What that means to us. The Celtics are extremely familiar with LeBron and Wade in the postseason, having faced and defeated their teams three times in the last three years. Of course, that was with them not on the same team. The thing is, from what we've seen so far I'm not fully convinced that having LeBron and Wade on one team makes them dramatically more dangerous to the Cs than they were individually. There are three reasons for that:
First, the Celtics' defensive scheme is built to hinder iso scorers and limit their strong-side options. The best ways to attack the Celtics' defense is through ball-movement that frees up weak-side shooting options and/or through post players that can take advantage of the defensive overloads with easy looks at the rim and offensive rebounds. But the Heat don't do much of that. Instead, LeBron and Wade essentially take turns running their isos and do a lot of kick-out passes to the strong side. If the Celtics can force them into that same game-plan over this series, that will go a long ways towards blunting the primary offensive half-court options of the Heat.
Second, LeBron and Dwayne seem to be a Megatron version of the Carmelo Anthony/Amare Stoudemire combo we saw last round. John Schumann pointed out that the Knicks tended to play better with either Melo OR Amare on the floor than they did when both were there together. We actually saw that in game 2, as Amare's absence seemed to allow Melo to become the focus of the offense in his much more comfortable role and the team got vicious. Well, the Heat have a similar dynamic with LeBron and Wade. They've just never seemed to mesh fully together because they essentially replicate and hinder each other. Whereas apart they can flourish. That's a strong reason why, IMO, LeBron's Cavs of the last two years both had better records than this year's Heat team.
Thus, third, the way that LeBron and Wade have been able to maximize their output is by getting out and running whenever they can. The same athleticism and skill that makes them excellent iso players also makes them vicious fast-break finishers. But once again, this is minimized against the Celtics because our defensive schemes are built to minimize opponent fast breaks. We all lament the lack of offensive rebounding on our team, but the flip side of that coin is that our bigs (Kevin Garnett especially) tend to fall back on defense instead of going for the offensive board. Which slows down our opponents, and further blunts the way the Heat like to do things.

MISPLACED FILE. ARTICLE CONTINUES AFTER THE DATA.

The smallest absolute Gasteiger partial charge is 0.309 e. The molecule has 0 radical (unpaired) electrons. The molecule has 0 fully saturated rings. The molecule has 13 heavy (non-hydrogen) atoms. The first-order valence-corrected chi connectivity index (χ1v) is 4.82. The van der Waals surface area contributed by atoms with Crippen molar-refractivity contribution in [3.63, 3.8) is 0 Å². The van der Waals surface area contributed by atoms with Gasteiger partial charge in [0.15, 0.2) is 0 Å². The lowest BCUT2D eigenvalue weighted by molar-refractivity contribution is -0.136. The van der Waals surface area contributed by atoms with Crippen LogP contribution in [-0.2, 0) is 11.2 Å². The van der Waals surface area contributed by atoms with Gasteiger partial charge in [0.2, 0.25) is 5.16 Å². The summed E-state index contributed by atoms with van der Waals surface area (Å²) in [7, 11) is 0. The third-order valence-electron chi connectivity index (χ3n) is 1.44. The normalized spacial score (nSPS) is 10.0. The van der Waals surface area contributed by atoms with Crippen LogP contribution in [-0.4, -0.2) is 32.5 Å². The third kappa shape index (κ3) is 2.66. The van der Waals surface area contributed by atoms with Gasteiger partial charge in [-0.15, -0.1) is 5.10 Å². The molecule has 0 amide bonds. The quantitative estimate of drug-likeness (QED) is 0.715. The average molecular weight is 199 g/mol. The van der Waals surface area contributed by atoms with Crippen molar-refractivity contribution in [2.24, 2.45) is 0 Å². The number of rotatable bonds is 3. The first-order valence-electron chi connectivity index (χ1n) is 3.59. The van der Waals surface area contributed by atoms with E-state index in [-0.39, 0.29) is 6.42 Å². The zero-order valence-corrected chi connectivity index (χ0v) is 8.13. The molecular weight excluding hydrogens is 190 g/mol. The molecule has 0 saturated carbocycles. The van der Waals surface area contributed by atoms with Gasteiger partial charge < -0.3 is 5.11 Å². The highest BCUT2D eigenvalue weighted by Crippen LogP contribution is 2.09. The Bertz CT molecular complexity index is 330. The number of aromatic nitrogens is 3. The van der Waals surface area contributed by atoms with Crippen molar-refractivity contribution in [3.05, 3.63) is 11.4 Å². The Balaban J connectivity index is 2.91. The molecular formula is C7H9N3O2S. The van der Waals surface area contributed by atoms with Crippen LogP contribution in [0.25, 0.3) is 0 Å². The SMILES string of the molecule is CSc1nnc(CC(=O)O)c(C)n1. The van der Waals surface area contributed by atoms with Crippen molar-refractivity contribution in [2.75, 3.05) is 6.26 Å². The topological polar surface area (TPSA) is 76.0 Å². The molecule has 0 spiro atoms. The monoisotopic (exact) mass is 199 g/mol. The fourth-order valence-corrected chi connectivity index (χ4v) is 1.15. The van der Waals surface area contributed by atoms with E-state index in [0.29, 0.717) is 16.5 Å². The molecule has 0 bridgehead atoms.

But, despite those things playing into the Celtics' strengths, there are still areas where the Heat can take advantage of Celtic weaknesses. And the first way is with Chris Bosh. Now, I have absolutely no doubt that if KG makes Bosh his defensive focus he can take him out of the game. But the thing is, against the Heat I doubt that Bosh will be his main assignment. No, just like in past meetings with LeBron and Wade, KG will be tasked with being the second line of defense that prevents them from being effective in the iso. Which means that Bosh is likely to get his fair share of open mid-range shots. I believe that the Celtics are willing to make that trade, to let him get his if it means limiting LeBron and Wade. And on the whole I would make that trade too. But Bosh is a player that has averaged more than 25 points in a season, and if he gets enough open looks to get hot it could be problematc.
And secondly, with the shorter playoff rotations the Heat should be able to go the entire game with either LeBron or Wade playing in all 48 minutes. This means that the Heat should get at least 10 minutes or so each game with a superstar-led unit going up against our second unit. Our second unit which hasn't been...stellar. If the Heat are able to go +10 or +15 in those minutes on a nightly basis, that could also hurt.
Conclusions: so, who are the Miami Heat to us? They are a potentially dangerous opponent, with enough talent to potentially win games even when the Celtics work their strategies well. BUT, they are also a very beatable opponent. First, because in-fact the Celtics are built to blunt their primary strengths. But second, as I'll discuss later, the Celtics are just better. But better or not, the Celtics need to bring their A-games against the Heat. Because honestly, they are the only team in this playoffs that gives me pause east of Hollywood.